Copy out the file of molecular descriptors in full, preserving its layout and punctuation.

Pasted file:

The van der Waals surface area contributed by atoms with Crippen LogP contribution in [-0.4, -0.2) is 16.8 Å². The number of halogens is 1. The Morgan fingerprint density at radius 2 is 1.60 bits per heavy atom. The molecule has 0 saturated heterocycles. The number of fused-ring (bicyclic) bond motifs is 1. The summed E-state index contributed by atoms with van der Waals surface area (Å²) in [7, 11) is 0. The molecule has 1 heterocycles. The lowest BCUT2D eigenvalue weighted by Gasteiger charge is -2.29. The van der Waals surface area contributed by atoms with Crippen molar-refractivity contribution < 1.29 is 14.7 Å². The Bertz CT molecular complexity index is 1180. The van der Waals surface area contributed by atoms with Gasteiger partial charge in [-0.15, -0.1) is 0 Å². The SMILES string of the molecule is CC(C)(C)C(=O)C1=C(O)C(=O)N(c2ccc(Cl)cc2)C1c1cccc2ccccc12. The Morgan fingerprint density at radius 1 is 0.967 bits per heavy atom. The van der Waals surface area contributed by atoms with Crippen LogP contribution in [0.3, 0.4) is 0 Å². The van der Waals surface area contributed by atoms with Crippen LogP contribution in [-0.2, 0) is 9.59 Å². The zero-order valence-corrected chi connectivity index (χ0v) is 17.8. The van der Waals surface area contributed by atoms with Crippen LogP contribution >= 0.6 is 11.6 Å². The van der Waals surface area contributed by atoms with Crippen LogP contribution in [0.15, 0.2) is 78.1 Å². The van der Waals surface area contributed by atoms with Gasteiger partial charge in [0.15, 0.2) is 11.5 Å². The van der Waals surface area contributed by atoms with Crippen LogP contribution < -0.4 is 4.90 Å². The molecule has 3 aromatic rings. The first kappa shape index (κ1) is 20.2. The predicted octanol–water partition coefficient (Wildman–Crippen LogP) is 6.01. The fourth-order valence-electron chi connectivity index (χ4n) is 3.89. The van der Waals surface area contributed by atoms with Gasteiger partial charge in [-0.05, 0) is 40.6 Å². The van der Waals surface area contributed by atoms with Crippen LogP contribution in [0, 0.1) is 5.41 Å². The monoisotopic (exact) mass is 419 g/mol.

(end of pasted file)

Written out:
The van der Waals surface area contributed by atoms with Crippen LogP contribution in [-0.4, -0.2) is 16.8 Å². The number of halogens is 1. The Morgan fingerprint density at radius 2 is 1.60 bits per heavy atom. The molecule has 0 saturated heterocycles. The number of fused-ring (bicyclic) bond motifs is 1. The summed E-state index contributed by atoms with van der Waals surface area (Å²) in [7, 11) is 0. The molecule has 1 heterocycles. The lowest BCUT2D eigenvalue weighted by Gasteiger charge is -2.29. The van der Waals surface area contributed by atoms with Crippen molar-refractivity contribution < 1.29 is 14.7 Å². The Bertz CT molecular complexity index is 1180. The van der Waals surface area contributed by atoms with Gasteiger partial charge in [-0.15, -0.1) is 0 Å². The SMILES string of the molecule is CC(C)(C)C(=O)C1=C(O)C(=O)N(c2ccc(Cl)cc2)C1c1cccc2ccccc12. The Morgan fingerprint density at radius 1 is 0.967 bits per heavy atom. The van der Waals surface area contributed by atoms with Crippen LogP contribution in [0.3, 0.4) is 0 Å². The van der Waals surface area contributed by atoms with Crippen LogP contribution in [-0.2, 0) is 9.59 Å². The zero-order valence-corrected chi connectivity index (χ0v) is 17.8. The van der Waals surface area contributed by atoms with Crippen LogP contribution >= 0.6 is 11.6 Å². The van der Waals surface area contributed by atoms with Crippen LogP contribution in [0.15, 0.2) is 78.1 Å². The van der Waals surface area contributed by atoms with Gasteiger partial charge in [0.15, 0.2) is 11.5 Å². The van der Waals surface area contributed by atoms with Crippen LogP contribution < -0.4 is 4.90 Å². The molecule has 3 aromatic rings. The first kappa shape index (κ1) is 20.2. The predicted octanol–water partition coefficient (Wildman–Crippen LogP) is 6.01. The fourth-order valence-electron chi connectivity index (χ4n) is 3.89. The van der Waals surface area contributed by atoms with Gasteiger partial charge in [-0.05, 0) is 40.6 Å². The van der Waals surface area contributed by atoms with Crippen LogP contribution in [0, 0.1) is 5.41 Å². The monoisotopic (exact) mass is 419 g/mol.